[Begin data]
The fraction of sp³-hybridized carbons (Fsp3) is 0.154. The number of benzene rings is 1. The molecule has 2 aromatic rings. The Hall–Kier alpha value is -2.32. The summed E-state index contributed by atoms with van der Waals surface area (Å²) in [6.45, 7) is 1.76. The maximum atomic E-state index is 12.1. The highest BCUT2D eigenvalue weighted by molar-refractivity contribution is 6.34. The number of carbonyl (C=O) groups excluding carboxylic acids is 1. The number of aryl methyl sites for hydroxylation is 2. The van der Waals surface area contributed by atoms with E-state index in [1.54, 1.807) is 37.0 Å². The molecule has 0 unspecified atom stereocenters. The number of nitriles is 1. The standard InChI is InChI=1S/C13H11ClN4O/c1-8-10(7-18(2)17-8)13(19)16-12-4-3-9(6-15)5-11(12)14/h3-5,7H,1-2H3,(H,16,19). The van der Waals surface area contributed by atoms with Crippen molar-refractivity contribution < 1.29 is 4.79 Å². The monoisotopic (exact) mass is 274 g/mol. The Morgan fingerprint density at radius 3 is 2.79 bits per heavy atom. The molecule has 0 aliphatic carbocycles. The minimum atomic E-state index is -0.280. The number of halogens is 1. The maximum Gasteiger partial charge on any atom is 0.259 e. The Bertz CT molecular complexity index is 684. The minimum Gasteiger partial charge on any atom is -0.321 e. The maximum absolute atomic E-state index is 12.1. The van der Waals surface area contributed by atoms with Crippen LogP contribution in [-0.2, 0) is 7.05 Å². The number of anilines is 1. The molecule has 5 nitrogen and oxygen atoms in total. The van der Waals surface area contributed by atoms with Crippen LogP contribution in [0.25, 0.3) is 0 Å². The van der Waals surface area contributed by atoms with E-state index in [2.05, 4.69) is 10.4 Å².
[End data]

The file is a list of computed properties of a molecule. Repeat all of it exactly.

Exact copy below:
The fraction of sp³-hybridized carbons (Fsp3) is 0.154. The number of benzene rings is 1. The molecule has 2 aromatic rings. The Hall–Kier alpha value is -2.32. The summed E-state index contributed by atoms with van der Waals surface area (Å²) in [6.45, 7) is 1.76. The maximum atomic E-state index is 12.1. The highest BCUT2D eigenvalue weighted by molar-refractivity contribution is 6.34. The number of carbonyl (C=O) groups excluding carboxylic acids is 1. The number of aryl methyl sites for hydroxylation is 2. The van der Waals surface area contributed by atoms with E-state index in [1.54, 1.807) is 37.0 Å². The molecule has 0 unspecified atom stereocenters. The number of nitriles is 1. The standard InChI is InChI=1S/C13H11ClN4O/c1-8-10(7-18(2)17-8)13(19)16-12-4-3-9(6-15)5-11(12)14/h3-5,7H,1-2H3,(H,16,19). The van der Waals surface area contributed by atoms with Crippen molar-refractivity contribution < 1.29 is 4.79 Å². The monoisotopic (exact) mass is 274 g/mol. The Morgan fingerprint density at radius 3 is 2.79 bits per heavy atom. The molecule has 0 aliphatic carbocycles. The minimum atomic E-state index is -0.280. The number of halogens is 1. The maximum Gasteiger partial charge on any atom is 0.259 e. The Bertz CT molecular complexity index is 684. The minimum Gasteiger partial charge on any atom is -0.321 e. The maximum absolute atomic E-state index is 12.1. The van der Waals surface area contributed by atoms with Crippen LogP contribution in [-0.2, 0) is 7.05 Å². The number of anilines is 1. The molecule has 5 nitrogen and oxygen atoms in total. The van der Waals surface area contributed by atoms with Crippen LogP contribution in [0.25, 0.3) is 0 Å². The van der Waals surface area contributed by atoms with E-state index in [2.05, 4.69) is 10.4 Å².